Wednesday May 22, 2024

How authentic is official death count?

By Umar Cheema
June 18, 2020

ISLAMABAD: If official statistics are to be believed, the number of deaths in first five months of this year have been lower than the corresponding period of the previous year, a calculation that raises question about the integrity of data in a country where there is no proper system to keep the death count.

At a time when coronavirus has affected many areas, the news of low death rate is greeted with skepticism and the officials have their own explanations but they are not plausible enough to answer relevant questions. The News spoke with officials in all provinces to inquire about the data, if there is any. In Sindh, Karachi did an exercise of data collection after a report by M. Waqar Bhatti in The News on April 15 revealed rising number of deaths of patients upon arrival at hospitals.

In Punjab, officials claim to have collected figures from all districts from January to May and they have drawn a comparison with the corresponding period of 2019. No such effort has been made in Khyber Pakhtunkhwa whereas Balochistan did collection to some extent. Regarding Karachi, the data first came to public view when Governor Sindh Imran Ismail tweeted it on May 7 apparently in an attempt to downplay the virus threat. That was from February to April.

This data had reported about deaths under different categories, say, those occurred in hospitals were reported separately from homicide killings, road accidents and due to coronavirus. Information collected from graveyards was also incorporated. In all cases, decrease in deaths was reported drawing a comparison between the deaths in February 2020 with deaths in February 2019 and so on. There was only one exception: deaths due to road accidents registered an increase from 13 in February 2019 to 24 in 2020. There was no lockdown then therefore deaths in road accidents are understandable.

The News spoke to different officials in Karachi asking them relevant questions for determining the veracity of data but couldn’t find single official who would claim to be in complete picture. The city administration referred to the Citizens Police Liaison Committee. A spokesperson of CPLC said they had only shared data related to deaths in road accidents and homicides. Who collected from the graveyard remains unexplored. A leading politician from Sindh government was caught by disbelief after going through data. “Many graveyards of Karachi are full to the capacity and further burial is banned nevertheless it is done with the connivance of grave diggers. Keeping record of those burials means for grave diggers preparing a charge sheet against them,” he said.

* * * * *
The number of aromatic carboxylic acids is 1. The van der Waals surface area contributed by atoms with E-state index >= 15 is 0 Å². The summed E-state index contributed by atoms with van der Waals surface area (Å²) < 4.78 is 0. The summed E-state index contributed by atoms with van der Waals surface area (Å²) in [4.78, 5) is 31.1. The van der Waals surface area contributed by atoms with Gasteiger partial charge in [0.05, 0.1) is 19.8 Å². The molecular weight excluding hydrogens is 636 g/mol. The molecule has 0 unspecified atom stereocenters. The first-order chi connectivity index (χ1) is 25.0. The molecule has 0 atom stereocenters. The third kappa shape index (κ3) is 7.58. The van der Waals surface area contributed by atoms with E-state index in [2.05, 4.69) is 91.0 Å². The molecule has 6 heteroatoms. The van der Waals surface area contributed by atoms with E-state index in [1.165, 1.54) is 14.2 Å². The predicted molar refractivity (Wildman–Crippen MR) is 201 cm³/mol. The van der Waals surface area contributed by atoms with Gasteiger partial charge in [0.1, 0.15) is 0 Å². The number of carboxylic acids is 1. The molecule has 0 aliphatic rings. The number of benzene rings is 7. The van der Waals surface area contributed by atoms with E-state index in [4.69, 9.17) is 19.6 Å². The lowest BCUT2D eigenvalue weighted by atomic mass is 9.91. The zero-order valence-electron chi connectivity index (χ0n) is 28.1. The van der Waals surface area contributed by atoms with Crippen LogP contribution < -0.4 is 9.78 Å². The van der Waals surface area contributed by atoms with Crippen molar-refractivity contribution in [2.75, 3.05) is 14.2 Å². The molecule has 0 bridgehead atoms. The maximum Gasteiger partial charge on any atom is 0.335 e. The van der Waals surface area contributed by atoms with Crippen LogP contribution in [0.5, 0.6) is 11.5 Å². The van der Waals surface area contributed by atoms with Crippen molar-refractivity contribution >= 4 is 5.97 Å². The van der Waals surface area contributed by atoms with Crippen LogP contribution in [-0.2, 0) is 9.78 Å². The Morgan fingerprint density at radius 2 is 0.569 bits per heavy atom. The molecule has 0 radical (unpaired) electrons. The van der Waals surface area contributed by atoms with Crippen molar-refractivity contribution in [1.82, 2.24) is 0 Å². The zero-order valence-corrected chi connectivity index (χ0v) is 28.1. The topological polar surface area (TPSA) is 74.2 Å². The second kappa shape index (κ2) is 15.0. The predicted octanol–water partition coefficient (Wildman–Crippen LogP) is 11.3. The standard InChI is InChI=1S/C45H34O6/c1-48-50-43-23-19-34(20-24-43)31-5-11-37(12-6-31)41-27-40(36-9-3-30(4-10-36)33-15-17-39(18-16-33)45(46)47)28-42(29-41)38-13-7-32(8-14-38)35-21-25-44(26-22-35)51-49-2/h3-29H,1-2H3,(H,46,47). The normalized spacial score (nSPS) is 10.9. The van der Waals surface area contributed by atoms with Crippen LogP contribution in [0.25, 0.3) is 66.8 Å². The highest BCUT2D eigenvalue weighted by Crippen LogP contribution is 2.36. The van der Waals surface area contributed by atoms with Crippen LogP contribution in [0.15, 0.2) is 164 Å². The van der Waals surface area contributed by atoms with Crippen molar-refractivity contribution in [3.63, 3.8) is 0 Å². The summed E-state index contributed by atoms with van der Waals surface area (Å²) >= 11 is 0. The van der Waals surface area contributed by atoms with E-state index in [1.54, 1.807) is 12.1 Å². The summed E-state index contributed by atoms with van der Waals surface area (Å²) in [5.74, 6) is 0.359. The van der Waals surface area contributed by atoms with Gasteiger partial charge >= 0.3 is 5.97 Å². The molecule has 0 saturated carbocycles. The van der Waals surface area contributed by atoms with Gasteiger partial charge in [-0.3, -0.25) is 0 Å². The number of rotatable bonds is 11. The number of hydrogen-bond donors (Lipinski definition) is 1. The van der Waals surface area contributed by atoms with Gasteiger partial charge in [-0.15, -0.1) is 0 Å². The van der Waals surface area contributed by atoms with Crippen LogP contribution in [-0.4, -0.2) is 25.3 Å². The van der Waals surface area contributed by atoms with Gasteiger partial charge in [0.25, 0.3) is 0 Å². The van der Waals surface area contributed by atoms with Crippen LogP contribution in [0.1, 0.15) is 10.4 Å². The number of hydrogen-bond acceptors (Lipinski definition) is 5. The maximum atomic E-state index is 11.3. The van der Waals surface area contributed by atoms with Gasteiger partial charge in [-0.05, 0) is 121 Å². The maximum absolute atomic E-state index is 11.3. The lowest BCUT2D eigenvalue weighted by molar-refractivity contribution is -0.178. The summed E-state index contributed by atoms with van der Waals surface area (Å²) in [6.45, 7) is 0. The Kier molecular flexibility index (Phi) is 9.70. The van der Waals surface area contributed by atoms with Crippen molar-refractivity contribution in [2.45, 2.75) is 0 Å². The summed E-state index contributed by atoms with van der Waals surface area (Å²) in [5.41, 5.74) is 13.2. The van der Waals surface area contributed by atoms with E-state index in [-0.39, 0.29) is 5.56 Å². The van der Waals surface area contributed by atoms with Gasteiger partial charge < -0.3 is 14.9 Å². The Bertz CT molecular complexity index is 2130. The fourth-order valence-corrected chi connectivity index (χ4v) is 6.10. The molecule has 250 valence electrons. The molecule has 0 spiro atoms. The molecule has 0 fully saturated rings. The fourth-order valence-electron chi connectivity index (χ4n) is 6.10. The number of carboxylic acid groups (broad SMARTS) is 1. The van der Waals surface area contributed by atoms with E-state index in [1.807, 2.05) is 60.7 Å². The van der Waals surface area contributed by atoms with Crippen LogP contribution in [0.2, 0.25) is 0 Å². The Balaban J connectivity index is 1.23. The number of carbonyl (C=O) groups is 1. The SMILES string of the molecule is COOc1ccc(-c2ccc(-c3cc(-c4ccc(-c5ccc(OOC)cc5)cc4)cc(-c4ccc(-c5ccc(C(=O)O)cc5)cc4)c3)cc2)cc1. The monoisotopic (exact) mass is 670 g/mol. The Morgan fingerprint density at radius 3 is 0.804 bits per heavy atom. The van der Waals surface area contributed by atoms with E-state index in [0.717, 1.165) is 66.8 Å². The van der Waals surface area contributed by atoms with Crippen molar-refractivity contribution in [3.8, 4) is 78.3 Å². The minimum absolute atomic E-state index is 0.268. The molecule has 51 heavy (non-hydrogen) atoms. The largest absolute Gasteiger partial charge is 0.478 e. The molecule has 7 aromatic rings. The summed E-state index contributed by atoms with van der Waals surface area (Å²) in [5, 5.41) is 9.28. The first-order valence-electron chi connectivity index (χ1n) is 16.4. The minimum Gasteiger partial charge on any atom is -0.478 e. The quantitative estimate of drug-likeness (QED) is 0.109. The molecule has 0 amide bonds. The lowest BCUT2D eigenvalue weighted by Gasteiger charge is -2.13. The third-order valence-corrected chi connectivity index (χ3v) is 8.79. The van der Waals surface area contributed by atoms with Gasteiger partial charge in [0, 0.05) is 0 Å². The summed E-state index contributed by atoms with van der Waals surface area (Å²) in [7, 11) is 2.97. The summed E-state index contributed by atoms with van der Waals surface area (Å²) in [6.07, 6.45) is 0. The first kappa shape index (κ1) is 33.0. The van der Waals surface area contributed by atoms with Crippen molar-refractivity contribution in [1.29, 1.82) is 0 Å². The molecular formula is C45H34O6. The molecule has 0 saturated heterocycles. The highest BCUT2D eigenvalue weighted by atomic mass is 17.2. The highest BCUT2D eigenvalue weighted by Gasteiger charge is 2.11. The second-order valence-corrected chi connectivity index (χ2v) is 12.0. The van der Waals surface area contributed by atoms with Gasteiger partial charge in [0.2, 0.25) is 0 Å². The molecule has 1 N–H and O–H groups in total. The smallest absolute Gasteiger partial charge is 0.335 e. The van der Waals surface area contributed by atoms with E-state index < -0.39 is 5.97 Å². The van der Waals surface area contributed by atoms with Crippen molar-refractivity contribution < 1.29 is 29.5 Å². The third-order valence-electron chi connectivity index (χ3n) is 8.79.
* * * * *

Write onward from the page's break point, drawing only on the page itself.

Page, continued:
Although Edhi Foundation claims that number of deaths have increased, they don’t have data to back that either. When checked with Edhi Foundation, its spokesman said that they receive more calls than before from people wanting help in wash of dead bodies and burial. Asked about the data to determine the difference with the corresponding period of previous years, The News was told that data cleaning was in progress and would soon be shared. It has not been done after the passage of a week.

In Punjab, officials say they have collected details from all graveyards in each district to determine the number of dead buried there. In Lahore, for examples, there are 274 (defunct) union councils and 906 graveyards, according to official figures. The number of death from January to May 2020 has been shown lower than the corresponding period in previous year. In cases, difference is too high to believe. In May this year, 1748 deaths have been recorded by graveyards in the entire Lahore compared with 5015 in May last year. In contrast, there was not much difference in the figures of January 2020 (2557 deaths) and the January last year (2595 deaths). Same is in the case of February. The reasons described is that since there was no lockdown in those months, there would have been more road accidents, main cause of death.

Asked if there is any system of keeping record of deaths in Punjab, the answer was in negative. Then how did they gather not only this year’s statistics but of also corresponding period in the previous year? An official said the grave diggers are supposed to maintain register and that was the source of information. The News checked from different sources and came to know that there is no institutionalized system in place at graveyard level. People tend to report death at union council level only when inevitable, say, when it is required for property transfer etc. The News also checked from other districts and found out there is no cumulative figure available, regardless the authenticity. A commissioner, for example, shared the data of his division. It was a kind of sample representation at best. Details of dead from a couple of graveyards from each district were collected to determine a pattern; not more than that.

While KP has not carried out any such exercise, Balochistan has gathered this year’s information. Asked how that was arranged, the spokesman of Balochistan government said this was based on the daily situation report each commissioner get from districts under his/her administration.